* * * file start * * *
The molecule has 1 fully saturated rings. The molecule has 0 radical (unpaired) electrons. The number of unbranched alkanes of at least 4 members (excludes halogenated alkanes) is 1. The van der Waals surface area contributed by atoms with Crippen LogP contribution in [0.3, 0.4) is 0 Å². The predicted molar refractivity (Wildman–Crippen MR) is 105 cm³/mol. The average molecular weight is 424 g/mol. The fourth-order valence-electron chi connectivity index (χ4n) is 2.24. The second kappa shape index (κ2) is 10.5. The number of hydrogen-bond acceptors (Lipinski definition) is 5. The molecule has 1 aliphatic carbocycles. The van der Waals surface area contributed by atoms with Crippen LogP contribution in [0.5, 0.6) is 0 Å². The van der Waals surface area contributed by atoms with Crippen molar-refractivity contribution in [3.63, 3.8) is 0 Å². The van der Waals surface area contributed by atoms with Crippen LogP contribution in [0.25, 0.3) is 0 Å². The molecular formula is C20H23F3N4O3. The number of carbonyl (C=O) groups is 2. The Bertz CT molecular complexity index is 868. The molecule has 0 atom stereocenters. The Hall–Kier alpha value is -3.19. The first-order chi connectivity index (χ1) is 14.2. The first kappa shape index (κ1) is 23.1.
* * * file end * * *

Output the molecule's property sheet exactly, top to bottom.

The molecule has 1 fully saturated rings. The molecule has 0 radical (unpaired) electrons. The number of unbranched alkanes of at least 4 members (excludes halogenated alkanes) is 1. The van der Waals surface area contributed by atoms with Crippen LogP contribution in [0.3, 0.4) is 0 Å². The predicted molar refractivity (Wildman–Crippen MR) is 105 cm³/mol. The average molecular weight is 424 g/mol. The fourth-order valence-electron chi connectivity index (χ4n) is 2.24. The second kappa shape index (κ2) is 10.5. The number of hydrogen-bond acceptors (Lipinski definition) is 5. The molecule has 1 aliphatic carbocycles. The van der Waals surface area contributed by atoms with Crippen LogP contribution in [0.5, 0.6) is 0 Å². The van der Waals surface area contributed by atoms with Crippen molar-refractivity contribution in [3.63, 3.8) is 0 Å². The van der Waals surface area contributed by atoms with Crippen LogP contribution in [0.25, 0.3) is 0 Å². The molecular formula is C20H23F3N4O3. The number of carbonyl (C=O) groups is 2. The Bertz CT molecular complexity index is 868. The molecule has 0 atom stereocenters. The Hall–Kier alpha value is -3.19. The first-order chi connectivity index (χ1) is 14.2. The first kappa shape index (κ1) is 23.1.